The Gracious Justice of God

Lee Moses

The Biblical statements about God’s grace find no peer among all the religions of the world (cf. Rom. 5:6-8; Eph. 2; Titus 3:4-7). Holy Scripture portrays a God of grace, who desires the salvation of every soul, who has done and will do His part to make that salvation available to all (1 Tim. 2:4; 2 Pet. 3:9). Yet Scripture also portrays a God of swift and severe justice, a “consuming fire” who will “devour the adversaries” (Heb. 12:29; 10:27). The full impact of such justice will only be truly seen “when the Lord Jesus shall be revealed from heaven with his mighty angels, in flaming fire taking vengeance on them that know not God, and that obey not the gospel of our Lord Jesus Christ” (2 Thess. 1:7-8). Many sincere people have difficulty harmonizing the grace of God with the justice of God. They read, “Behold therefore the goodness and severity of God” (Rom. 11:22), and find what they believe to be irreconcilable attributes.

The justice of God troubles people. Some hear the Gospel’s warnings about judgment to come, and assert that such violates their sense of what is right. Some make such statements as “I refuse to believe in a God that would condemn people to an eternity of hell.” Some even go so far as to aver, “If any of my loved ones are going to be in hell, I want to be there too.” They claim that the justice of God is too strict and too severe to be righteous.

Justice is defined as “the giving to every person that—and all of that, and only that—to which he is entitled, whether good or bad, and that without partiality or favor.”1 In clear distinction to the modern “justice” (or failure to achieve thereof) often displayed by the American court system, God’s justice matches this definition. It is a self contradiction to say that God’s justice is not righteous—even the Biblical words translated “judgment” and “justice” can also be translated “righteousness.” God will vindicate those worthy of vindication. As Solomon observed, “Also to punish the just is not good, nor to strike princes (“the noble,” American Standard Version) for equity” (Prov. 17:26). God cannot punish the guiltless, for He is infinitely good (cf. Matt. 19:17). Contrary to the blasphemous doctrine of “original sin,” and its subsequent “total hereditary depravity,” God will hold no one guilty for sins that person has not committed himself (cf. Ezek. 18:20). But there are times when punishment must be administered. It is then, and only then, that God punishes—and He will never fail to do so at such times. This is regardless of one’s social status, influence in government, or stockpiles of riches. God’s impartiality in justice is certainly praiseworthy; whether seen in His verdict of guilty or innocent, whether seen in His administration of punishment or reward. God is described as, “Keeping mercy for thousands, forgiving iniquity and transgression and sin, and that will by no means clear the guilty” (Ex. 34:7).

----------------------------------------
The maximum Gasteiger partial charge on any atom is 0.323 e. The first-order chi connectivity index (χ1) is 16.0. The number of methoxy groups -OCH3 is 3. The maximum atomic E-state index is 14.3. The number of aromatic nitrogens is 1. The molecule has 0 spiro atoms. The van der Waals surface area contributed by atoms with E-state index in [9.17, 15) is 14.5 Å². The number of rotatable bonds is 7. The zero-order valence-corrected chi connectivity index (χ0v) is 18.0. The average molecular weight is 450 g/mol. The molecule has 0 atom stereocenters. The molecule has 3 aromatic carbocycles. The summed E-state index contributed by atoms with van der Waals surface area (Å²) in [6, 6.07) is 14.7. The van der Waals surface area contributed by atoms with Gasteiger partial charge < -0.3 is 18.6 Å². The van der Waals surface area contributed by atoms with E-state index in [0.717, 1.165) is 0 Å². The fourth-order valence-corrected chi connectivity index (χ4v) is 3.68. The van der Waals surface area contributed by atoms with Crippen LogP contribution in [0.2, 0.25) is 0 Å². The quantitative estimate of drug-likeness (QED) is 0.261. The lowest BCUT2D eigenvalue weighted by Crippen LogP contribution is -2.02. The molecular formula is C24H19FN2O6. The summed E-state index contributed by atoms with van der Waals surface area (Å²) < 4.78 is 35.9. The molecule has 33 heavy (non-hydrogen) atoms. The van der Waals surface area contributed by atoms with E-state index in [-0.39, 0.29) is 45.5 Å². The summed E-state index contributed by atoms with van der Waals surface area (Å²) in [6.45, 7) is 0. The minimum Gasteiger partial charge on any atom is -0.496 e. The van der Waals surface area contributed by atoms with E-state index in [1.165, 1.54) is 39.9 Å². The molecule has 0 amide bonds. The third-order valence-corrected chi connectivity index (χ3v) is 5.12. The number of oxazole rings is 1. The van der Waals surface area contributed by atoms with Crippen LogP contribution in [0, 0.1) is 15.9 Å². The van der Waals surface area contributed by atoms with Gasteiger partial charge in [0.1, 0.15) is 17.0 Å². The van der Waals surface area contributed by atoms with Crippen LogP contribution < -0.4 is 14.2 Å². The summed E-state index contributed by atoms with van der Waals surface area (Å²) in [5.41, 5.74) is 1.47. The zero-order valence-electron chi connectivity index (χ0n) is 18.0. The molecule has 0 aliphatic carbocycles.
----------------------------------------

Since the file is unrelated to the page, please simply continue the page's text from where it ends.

In the courts of this country, the accused or accuser in a trial is occasionally able to “pull the wool over the eyes” of judge and jury. The defendant and his attorney may be able to persuade the judge that the defendant is truly penitent, and that he does not require the punishment that meets his crime. They may be able to convince the jury that the defendant is not guilty of something that he actually did. Conversely, an accuser is sometimes able to convince a jury that the defendant is guilty of a crime that he did not commit. Such lies make a mockery out of a court system designed for the welfare of society. But such mockery will not be made of God’s justice: “Be not deceived; God is not mocked: for whatsoever a man soweth, that shall he also reap. For he that soweth to his flesh shall of the flesh reap corruption; but he that soweth to the Spirit shall of the Spirit reap life everlasting” (Gal. 6:7-8).